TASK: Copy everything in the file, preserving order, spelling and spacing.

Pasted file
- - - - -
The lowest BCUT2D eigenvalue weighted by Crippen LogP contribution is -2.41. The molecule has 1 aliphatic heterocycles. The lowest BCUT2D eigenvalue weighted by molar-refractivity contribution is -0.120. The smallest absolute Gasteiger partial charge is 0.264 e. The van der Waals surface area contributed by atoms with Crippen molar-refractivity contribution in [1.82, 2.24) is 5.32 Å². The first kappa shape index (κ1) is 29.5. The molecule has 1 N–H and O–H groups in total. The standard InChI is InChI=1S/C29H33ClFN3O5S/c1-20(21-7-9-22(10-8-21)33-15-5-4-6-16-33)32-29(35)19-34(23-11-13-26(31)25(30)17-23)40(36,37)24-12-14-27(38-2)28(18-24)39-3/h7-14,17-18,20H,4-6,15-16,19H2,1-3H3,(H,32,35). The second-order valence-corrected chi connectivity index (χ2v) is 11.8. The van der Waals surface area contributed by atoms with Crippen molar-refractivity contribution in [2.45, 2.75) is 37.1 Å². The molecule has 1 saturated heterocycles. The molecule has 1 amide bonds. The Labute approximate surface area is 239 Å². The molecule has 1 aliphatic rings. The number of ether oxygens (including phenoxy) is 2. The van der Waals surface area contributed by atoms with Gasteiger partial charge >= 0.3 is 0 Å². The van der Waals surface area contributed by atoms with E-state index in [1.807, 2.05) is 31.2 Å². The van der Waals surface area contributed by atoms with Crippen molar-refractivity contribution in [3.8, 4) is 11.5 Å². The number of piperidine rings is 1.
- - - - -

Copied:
The lowest BCUT2D eigenvalue weighted by Crippen LogP contribution is -2.41. The molecule has 1 aliphatic heterocycles. The lowest BCUT2D eigenvalue weighted by molar-refractivity contribution is -0.120. The smallest absolute Gasteiger partial charge is 0.264 e. The van der Waals surface area contributed by atoms with Crippen molar-refractivity contribution in [1.82, 2.24) is 5.32 Å². The first kappa shape index (κ1) is 29.5. The molecule has 1 N–H and O–H groups in total. The standard InChI is InChI=1S/C29H33ClFN3O5S/c1-20(21-7-9-22(10-8-21)33-15-5-4-6-16-33)32-29(35)19-34(23-11-13-26(31)25(30)17-23)40(36,37)24-12-14-27(38-2)28(18-24)39-3/h7-14,17-18,20H,4-6,15-16,19H2,1-3H3,(H,32,35). The second-order valence-corrected chi connectivity index (χ2v) is 11.8. The van der Waals surface area contributed by atoms with Crippen molar-refractivity contribution in [2.45, 2.75) is 37.1 Å². The molecule has 1 saturated heterocycles. The molecule has 1 amide bonds. The Labute approximate surface area is 239 Å². The molecule has 1 aliphatic rings. The number of ether oxygens (including phenoxy) is 2. The van der Waals surface area contributed by atoms with Gasteiger partial charge >= 0.3 is 0 Å². The van der Waals surface area contributed by atoms with E-state index in [1.807, 2.05) is 31.2 Å². The van der Waals surface area contributed by atoms with Crippen molar-refractivity contribution in [3.8, 4) is 11.5 Å². The number of piperidine rings is 1.